Here you can see my tuts, my finished kolompeh cookies and some sohan as-ali. Sohan were the first Persian dish I ever learned to cook and I love them so much. Usually there's a bit of drama with candy making, but this year I was patient and relaxed and they came out perfectly! Was this just a fluke of good fortune, or am I getting the hang of it?? Next year will be a true test! Sohan are a toffee of sorts, made with almonds, saffron, rosewater, and topped with pistachio bits. Oh man. They are just amazing. 

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Are there any holidays that you celebrate that most people don't celebrate? NoRooz has become one of my favorite times of year and I feel so much energy and anticipation and joy during this whole time. It's funny to be at the market shopping fory 100,00 bundles of herbs and having other people ask "what are you going to do with that??" One year I went to the Persian market about any hour away, right before NoRooz, and the whole store was bustling with excitement and happiness. It was so wonderful to be part of the collective vibe of the holiday. 

Either way, springtime and rebirth and renewal and the return of light are all beautiful things to embrace and recognize with ceremony and joy. Happy spring to you!!



Thursday, April 11, 2019

A Trip to Sam Cobb Date Farm for Fresh Dates!



doo doo doo... la di da ... doo doop doo wop 
That's the sound of me doing a happy dance whenever I get to stock up on more dates from Sam Cobb Date Farm - but especially when we get to visit the actual date farm! 


I love this picture of Sam up in the date tree! I *think* this was a medjool tree, if I recall correctly.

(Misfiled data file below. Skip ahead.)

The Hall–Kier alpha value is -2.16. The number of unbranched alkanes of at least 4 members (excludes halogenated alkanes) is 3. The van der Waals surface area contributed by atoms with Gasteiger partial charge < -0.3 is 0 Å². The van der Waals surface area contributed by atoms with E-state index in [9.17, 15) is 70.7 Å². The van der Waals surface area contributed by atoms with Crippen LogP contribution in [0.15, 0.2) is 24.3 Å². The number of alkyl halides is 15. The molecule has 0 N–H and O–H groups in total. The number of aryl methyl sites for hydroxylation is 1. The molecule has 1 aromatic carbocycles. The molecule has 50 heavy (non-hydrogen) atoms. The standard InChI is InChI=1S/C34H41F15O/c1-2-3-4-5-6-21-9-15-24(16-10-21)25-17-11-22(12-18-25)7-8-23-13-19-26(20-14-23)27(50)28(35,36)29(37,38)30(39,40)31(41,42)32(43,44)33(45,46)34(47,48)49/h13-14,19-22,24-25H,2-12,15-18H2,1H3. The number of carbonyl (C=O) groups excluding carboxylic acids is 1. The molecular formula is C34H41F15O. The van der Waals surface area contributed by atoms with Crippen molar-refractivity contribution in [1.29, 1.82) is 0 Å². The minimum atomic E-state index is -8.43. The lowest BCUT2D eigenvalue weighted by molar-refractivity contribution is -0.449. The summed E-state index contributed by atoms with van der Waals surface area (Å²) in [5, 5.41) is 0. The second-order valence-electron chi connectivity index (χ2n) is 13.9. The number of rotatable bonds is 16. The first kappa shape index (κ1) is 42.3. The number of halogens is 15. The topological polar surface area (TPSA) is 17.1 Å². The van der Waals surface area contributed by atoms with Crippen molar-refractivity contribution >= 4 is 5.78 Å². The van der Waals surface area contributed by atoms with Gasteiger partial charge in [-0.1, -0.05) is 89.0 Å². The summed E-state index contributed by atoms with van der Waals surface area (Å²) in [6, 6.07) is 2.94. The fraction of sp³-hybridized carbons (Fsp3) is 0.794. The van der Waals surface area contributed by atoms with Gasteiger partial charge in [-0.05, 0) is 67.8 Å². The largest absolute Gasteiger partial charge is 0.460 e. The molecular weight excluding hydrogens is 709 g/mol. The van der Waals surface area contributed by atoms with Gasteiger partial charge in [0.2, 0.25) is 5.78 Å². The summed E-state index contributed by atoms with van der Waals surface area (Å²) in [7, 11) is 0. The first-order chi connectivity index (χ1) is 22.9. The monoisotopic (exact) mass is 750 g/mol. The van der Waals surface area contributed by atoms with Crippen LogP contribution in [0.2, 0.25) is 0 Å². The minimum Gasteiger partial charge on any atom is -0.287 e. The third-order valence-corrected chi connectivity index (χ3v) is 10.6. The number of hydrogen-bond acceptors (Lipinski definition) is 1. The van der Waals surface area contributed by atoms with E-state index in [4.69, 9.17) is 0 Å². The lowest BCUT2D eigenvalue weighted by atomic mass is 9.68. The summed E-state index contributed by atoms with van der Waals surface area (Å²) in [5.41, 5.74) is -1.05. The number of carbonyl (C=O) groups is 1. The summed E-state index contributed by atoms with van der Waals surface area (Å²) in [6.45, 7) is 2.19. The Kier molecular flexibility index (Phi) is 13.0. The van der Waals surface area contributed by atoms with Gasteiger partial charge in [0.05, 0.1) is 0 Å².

Every year when we go south to the Indian Well Tennis Tournament, we save one whole day of our trip for exploring and having fun in the desert. I always insist on a stop at Sam Cobb Date Farm - I love loading up on boxes and boxes of dates and getting to sample all the varieties.  I love visiting with Sam and Maxine, and supporting their family farm. I even love the drive there, past the Coachella Valley Preserve, past the wild flowers, and over some big rolling bumps that make the car ride feel like a roller coaster.

getting a tour around the farm

This year's visit was especially fun because my mom and my aunt were with us. They have both received many boxes of dates from Sam Cobb Farms over the years, because their dates are one of my favorite gifts to give people. So it was super fun to bring them along and they got to see the farm and some of the date trees, and meet Sam and Maxine, and buy some dates of their own!

Sam just happened to drop by when we were there, which was great. He showed us around the farm (they also have more farmland and more date trees in another spot). In addition to a life-long passion for agriculture and farming, Sam has also had a long career in soil conservation. And it turns out that my aunt Laura worked for the same agency earlier in her career. So they had a great time connecting over the early days of soil conservation and how it has evolved.